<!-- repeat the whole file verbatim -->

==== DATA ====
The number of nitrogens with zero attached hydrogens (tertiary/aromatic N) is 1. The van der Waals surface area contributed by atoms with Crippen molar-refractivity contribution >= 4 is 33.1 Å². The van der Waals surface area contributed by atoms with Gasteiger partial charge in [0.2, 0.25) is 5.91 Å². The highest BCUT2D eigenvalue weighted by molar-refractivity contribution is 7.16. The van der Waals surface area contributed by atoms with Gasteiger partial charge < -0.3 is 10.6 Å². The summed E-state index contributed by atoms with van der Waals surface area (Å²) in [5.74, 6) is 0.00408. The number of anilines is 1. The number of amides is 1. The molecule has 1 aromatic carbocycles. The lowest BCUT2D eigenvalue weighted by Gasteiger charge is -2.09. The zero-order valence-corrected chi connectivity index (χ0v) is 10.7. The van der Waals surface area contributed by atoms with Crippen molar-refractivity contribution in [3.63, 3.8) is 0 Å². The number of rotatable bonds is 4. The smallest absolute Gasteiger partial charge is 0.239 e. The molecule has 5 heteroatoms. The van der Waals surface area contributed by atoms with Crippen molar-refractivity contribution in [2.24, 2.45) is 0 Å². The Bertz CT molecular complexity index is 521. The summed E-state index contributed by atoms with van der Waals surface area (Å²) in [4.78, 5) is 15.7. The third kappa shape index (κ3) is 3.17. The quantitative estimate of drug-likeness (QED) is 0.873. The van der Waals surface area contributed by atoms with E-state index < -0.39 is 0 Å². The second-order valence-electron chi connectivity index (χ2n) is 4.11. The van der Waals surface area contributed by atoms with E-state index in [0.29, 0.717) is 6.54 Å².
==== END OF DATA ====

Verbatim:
The number of nitrogens with zero attached hydrogens (tertiary/aromatic N) is 1. The van der Waals surface area contributed by atoms with Crippen molar-refractivity contribution >= 4 is 33.1 Å². The van der Waals surface area contributed by atoms with Gasteiger partial charge in [0.2, 0.25) is 5.91 Å². The highest BCUT2D eigenvalue weighted by molar-refractivity contribution is 7.16. The van der Waals surface area contributed by atoms with Gasteiger partial charge < -0.3 is 10.6 Å². The summed E-state index contributed by atoms with van der Waals surface area (Å²) in [5.74, 6) is 0.00408. The number of anilines is 1. The number of amides is 1. The molecule has 1 aromatic carbocycles. The lowest BCUT2D eigenvalue weighted by Gasteiger charge is -2.09. The zero-order valence-corrected chi connectivity index (χ0v) is 10.7. The van der Waals surface area contributed by atoms with Crippen molar-refractivity contribution in [3.63, 3.8) is 0 Å². The number of rotatable bonds is 4. The smallest absolute Gasteiger partial charge is 0.239 e. The molecule has 5 heteroatoms. The van der Waals surface area contributed by atoms with Crippen molar-refractivity contribution in [2.24, 2.45) is 0 Å². The Bertz CT molecular complexity index is 521. The summed E-state index contributed by atoms with van der Waals surface area (Å²) in [4.78, 5) is 15.7. The third kappa shape index (κ3) is 3.17. The quantitative estimate of drug-likeness (QED) is 0.873. The van der Waals surface area contributed by atoms with E-state index < -0.39 is 0 Å². The second-order valence-electron chi connectivity index (χ2n) is 4.11. The van der Waals surface area contributed by atoms with E-state index in [0.29, 0.717) is 6.54 Å².